The students in Jason Carter’s science classroom at Evergreen Community Charter School regularly deal with some pretty scary topics. Air pollution, water quality and natural resource depletion all make their way onto his curriculum. And if that weren’t enough, his eighth-graders have to handle zombies.
Carter brings in the literature of the living dead as a way to teach infectious disease, one of North Carolina’s essential science standards. “Usually the science in that science fiction, regardless of how fictional the disease, is really sound,” he explains. His students take on the role of public health experts as they draw up fact sheets about zombification and give presentations about how society should prepare for and prevent the coming crisis.
That creative instructional attitude recently earned Carter the honor of being named a Teacher Ambassador by the California-based National Center for Science Education. Along with nine colleagues from across the country, he will help develop, test and deploy a curriculum covering a subject that’s arguably even more frightening than zombies: climate change denial.
“We live in a generation where, if you don’t like what the science is saying, it is perfectly acceptable to just publicly denounce it, regardless of whether it’s true or not,” Carter says. “Getting students to be critical of that and really understand science itself as a way to evaluate truth is a big deal.”
It’s a problem that goes beyond presenting raw data, but it’s one Carter’s background has equipped him to tackle. In college, the science teacher majored in English and minored in both women’s studies and math. He then spent some time in the business world before entering education, where he has remained for the past 18 years.
“Nothing exists in isolation in the real world; we don’t use skills independently of each other or independently of context,” Carter says about the philosophy he’s developed over his career. “In science, I can bring in math and history and literature — I can bring in the process of thinking, not just what to think about, all in one subject.”
Brad Hoge, the NCSE’s director of teacher support, notes that Carter is the first teacher ambassador his organization has chosen from a charter school. He says Evergreen’s focus on holistic and environmental education, as well as Carter’s enthusiastic embrace of that focus, made the teacher stand out from the more than 60 candidates who applied to the program.
Hoge also expects that Carter’s long-standing relationships with the region — he’s taught at Evergreen for over 13 years and earned a master’s degree from UNC Asheville in 2017 — will help spread the NCSE climate curriculum to teachers in rural Western North Carolina and Tennessee.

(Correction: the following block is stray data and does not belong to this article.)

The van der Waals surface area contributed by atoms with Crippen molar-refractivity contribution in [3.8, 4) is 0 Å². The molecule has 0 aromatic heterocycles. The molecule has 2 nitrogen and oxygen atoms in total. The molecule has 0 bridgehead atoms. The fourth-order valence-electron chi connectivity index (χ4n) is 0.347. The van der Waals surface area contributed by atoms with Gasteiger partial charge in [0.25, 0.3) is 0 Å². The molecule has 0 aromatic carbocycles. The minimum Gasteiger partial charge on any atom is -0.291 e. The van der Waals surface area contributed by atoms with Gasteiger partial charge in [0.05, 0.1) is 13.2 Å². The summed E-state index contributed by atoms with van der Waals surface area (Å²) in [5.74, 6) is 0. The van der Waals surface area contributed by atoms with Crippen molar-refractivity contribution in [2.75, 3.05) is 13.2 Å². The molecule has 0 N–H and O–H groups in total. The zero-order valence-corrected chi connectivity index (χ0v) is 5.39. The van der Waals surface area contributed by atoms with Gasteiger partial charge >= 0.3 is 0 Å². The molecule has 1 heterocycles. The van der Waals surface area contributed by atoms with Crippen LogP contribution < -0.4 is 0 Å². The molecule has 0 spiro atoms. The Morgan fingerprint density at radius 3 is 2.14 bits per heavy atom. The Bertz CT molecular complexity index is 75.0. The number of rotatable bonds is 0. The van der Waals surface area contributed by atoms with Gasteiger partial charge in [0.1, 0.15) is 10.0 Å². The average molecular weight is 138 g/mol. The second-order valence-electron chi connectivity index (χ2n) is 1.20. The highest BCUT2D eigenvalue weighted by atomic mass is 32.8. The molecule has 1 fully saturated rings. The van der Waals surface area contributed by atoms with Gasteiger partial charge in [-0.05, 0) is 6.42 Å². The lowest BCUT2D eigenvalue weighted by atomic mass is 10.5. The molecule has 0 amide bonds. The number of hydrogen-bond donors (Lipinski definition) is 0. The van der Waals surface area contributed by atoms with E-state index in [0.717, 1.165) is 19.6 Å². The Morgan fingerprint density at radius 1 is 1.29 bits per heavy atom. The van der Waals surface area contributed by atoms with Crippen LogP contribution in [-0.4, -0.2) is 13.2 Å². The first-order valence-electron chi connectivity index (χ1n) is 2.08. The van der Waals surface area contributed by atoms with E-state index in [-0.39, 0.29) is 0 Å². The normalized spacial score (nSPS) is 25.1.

“Rather than trying to say, this is NCSE doing this or a science educator from a university, it’s specifically a teacher in their area that knows the area,” Hoge explains. “We’re hoping that makes a big difference.”
Carter recognizes that the politicization of climate change has made the topic a contentious issue in many communities. Key to defusing that tension, he says, is building communication and empathy into lesson plans. Scientists too often place themselves “on a pedestal,” he argues, and fail to consider the way in which they deliver their findings.
“When you can bring in personal stories of people who are affected by the issue or by the science, then you get others to see it on somebody’s personal level,” Carter says. “Then, they’re much more inclined to not only understand, but also be a part of what makes it better.”
Empathy comes through in a different way with one of Carter’s keystone lesson plans. As in a Model U.N., he explains, students represent the countries of the world, each making concessions and deals in an effort to address climate change. By plugging the results of these deals into a climate model, the students soon come to realize that big players such as the United States and China have a disproportionate impact, while the developing countries that are most impacted by climate change have comparatively little control of the global situation.
“When, say, all of Central America agrees to a change, it’s just a drop in the bucket,” Carter says. “They really start to see that it’s not an equal playing field in lots of ways and that political negotiation and commitment is really hard to navigate.”
But empathy, Carter stresses, can also generate hope. He points to a book he teaches his seventh-graders, The Boy Who Harnessed the Wind, about a Malawian schoolboy who built an electric wind turbine for his village using only salvaged materials and a physics textbook. The story inspires his students to think about tackling difficult problems at the local level.
“Empowering them at a young age, when they still really want to make things better, hopefully pays off for decades to come,” Carter says. “Anybody who’s worried about the world just needs to spend some time around some middle schoolers.”